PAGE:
Disclosures: The authors report no relevant financial disclosures.
June 17, 2020
2 min read

PHQ-2 screening followed by PHQ-9 may provide accurate depression detection

Disclosures: The authors report no relevant financial disclosures.
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Administration of the Patient Health Questionnaire-2, or PHQ-2, followed by the PHQ-9 appeared to be an effective method for accurate depression screening, according to results of a systematic review and meta-analysis published in JAMA.

“Although depression screening is often recommended, evidence on screening accuracy is largely based on small studies that may be biased in important ways,” Brooke Levis, PhD, of the Lady Davis Institute for Medical Research at Jewish General Hospital, told Healio Psychiatry. “We wanted to obtain and combine data from as many studies as possible to get very precise estimates of the accuracy of a common depression screening method.”

infographic with author Brooke Levis

Because depression screening can be resource intensive, Levis and colleagues sought to determine whether the fewer-item PHQ-2 could be used to identify at-risk individuals who then could be evaluated with the PHQ-9. They searched four databases and included studies with data sets that compared PHQ-2 scores with major depression diagnoses from a validated diagnostic interview. They synthesized individual participant data with bivariate random-effects meta-analysis using semi-structured, fully structured or Mini International Neuropsychiatric Interview (MINI) diagnostic interviews. Scores range from zero to 27 on the PHQ-9 and from zero to six on the PHQ-2.

Data from 100 studies revealed PHQ-2 sensitivity and specificity were 0.91 and 0.67 for cutoff scores of two or greater, and 0.72 and 0.85 for cutoff scores of three or greater among studies that used semi-structured interviews. Levis and colleagues noted significantly greater sensitivity for semi-structured vs. fully structured interviews; however, specificity was similar across interview types. The area under the receiver operating characteristic curve was 0.88 for semi-structured interviews, 0.87 for the MINI and 0.82 for fully structured interviews.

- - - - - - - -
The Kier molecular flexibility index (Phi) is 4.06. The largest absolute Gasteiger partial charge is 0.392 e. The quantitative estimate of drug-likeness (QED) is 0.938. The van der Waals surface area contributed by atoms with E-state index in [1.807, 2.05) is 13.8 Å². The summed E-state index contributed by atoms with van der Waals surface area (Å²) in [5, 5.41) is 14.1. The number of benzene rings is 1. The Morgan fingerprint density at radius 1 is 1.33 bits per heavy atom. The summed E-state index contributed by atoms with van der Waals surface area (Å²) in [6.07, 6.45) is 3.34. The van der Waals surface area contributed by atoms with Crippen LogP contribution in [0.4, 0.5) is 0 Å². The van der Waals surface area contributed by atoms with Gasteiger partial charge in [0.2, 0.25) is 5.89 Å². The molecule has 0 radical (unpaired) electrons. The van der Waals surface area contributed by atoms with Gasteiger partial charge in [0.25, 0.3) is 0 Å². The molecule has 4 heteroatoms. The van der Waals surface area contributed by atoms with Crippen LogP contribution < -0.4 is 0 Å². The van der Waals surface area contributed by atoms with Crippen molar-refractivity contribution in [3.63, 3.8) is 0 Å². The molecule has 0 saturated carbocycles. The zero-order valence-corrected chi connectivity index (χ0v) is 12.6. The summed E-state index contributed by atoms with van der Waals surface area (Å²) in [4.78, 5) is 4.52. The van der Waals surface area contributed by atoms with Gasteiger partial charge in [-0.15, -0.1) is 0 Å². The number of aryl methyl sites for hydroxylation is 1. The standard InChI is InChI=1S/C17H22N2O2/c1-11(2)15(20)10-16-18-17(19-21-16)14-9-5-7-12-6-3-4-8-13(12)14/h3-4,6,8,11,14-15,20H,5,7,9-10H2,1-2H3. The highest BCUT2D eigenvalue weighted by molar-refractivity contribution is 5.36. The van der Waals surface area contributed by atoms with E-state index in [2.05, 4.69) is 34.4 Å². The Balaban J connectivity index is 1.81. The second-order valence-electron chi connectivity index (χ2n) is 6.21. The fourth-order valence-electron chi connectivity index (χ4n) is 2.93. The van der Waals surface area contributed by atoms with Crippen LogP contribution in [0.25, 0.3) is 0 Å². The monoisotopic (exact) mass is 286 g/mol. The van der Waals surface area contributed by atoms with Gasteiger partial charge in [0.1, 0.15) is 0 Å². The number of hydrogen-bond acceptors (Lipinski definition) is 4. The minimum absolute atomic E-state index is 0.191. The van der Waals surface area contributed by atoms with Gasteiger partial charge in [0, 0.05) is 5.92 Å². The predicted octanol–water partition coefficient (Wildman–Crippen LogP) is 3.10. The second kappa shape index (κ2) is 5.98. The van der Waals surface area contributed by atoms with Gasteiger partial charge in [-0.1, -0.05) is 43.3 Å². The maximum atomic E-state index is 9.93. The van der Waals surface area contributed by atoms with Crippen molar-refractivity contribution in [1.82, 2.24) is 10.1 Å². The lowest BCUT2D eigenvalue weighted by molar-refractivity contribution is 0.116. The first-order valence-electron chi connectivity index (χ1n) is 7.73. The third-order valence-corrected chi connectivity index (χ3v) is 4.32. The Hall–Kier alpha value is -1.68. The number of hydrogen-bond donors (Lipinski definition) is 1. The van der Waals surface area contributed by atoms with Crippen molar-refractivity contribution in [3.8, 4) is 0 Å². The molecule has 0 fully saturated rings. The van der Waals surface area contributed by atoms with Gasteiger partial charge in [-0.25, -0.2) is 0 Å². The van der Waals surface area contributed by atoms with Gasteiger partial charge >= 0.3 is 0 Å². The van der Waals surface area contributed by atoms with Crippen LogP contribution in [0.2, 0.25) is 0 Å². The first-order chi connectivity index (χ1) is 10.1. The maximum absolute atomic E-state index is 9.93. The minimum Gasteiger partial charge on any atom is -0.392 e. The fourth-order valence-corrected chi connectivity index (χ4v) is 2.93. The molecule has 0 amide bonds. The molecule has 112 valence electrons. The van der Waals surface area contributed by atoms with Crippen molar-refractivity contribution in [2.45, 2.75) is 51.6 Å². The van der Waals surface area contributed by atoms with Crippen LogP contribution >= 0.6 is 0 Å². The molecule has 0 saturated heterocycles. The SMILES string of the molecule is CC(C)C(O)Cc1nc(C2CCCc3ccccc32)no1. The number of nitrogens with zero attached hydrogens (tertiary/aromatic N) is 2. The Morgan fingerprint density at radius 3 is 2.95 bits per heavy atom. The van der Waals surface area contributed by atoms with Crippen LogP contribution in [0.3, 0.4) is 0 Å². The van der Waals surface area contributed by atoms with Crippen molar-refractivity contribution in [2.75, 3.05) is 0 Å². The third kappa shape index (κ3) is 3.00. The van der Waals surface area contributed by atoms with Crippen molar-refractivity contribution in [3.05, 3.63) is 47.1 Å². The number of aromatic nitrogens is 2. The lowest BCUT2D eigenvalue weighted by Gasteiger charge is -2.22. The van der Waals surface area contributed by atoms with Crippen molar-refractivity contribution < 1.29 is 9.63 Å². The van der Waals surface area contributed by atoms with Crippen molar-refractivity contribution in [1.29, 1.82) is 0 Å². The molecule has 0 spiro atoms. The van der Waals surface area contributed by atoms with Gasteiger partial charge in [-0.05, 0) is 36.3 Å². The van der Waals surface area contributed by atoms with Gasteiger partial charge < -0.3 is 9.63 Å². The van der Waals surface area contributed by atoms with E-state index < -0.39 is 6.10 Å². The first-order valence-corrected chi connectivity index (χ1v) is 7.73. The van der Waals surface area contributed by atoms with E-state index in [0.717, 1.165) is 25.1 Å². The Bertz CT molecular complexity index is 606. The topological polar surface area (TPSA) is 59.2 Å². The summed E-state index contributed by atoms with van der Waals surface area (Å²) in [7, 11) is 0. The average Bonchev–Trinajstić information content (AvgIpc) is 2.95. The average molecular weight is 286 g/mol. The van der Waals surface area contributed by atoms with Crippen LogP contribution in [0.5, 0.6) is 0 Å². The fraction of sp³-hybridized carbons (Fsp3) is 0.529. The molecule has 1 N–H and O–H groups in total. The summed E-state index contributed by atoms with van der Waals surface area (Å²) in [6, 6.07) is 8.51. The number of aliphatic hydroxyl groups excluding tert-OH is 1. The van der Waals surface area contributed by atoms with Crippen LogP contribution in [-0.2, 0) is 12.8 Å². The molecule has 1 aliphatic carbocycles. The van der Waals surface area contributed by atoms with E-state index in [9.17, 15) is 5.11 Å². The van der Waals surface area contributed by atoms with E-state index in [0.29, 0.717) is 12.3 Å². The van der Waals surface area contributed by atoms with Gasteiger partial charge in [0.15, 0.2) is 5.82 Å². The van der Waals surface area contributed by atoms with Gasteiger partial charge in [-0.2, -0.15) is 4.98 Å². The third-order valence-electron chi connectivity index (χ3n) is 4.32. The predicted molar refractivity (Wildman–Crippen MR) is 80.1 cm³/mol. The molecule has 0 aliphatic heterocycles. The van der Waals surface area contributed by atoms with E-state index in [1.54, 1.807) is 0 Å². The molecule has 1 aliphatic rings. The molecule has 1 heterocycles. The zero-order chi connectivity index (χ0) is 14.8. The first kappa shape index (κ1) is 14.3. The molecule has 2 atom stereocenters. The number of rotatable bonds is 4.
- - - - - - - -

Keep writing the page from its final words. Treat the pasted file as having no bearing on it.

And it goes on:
The researchers observed no significant subgroup differences.

Sensitivity for PHQ-2 scores of two or greater followed by PHQ-9 scores of 10 or greater was not significantly different than PHQ-9 scores of 10 or greater alone for semi-structured interviews; however, specificity was significantly but minimally higher for the combination. Levis and colleagues estimated the combination reduced the number of participants needing to complete the full PHQ-9 by 57%.

“If depression screening is done in clinical care or in research, using the brief PHQ-2 in combination with the PHQ-9 is much more efficient than using the full PHQ-9 for everybody, and it is just as accurate,” Levis told Healio Psychiatry. “Although clinical trials have not yet found that depression screening improves mental health, this method can be used in new trials that test whether this can be achieved.”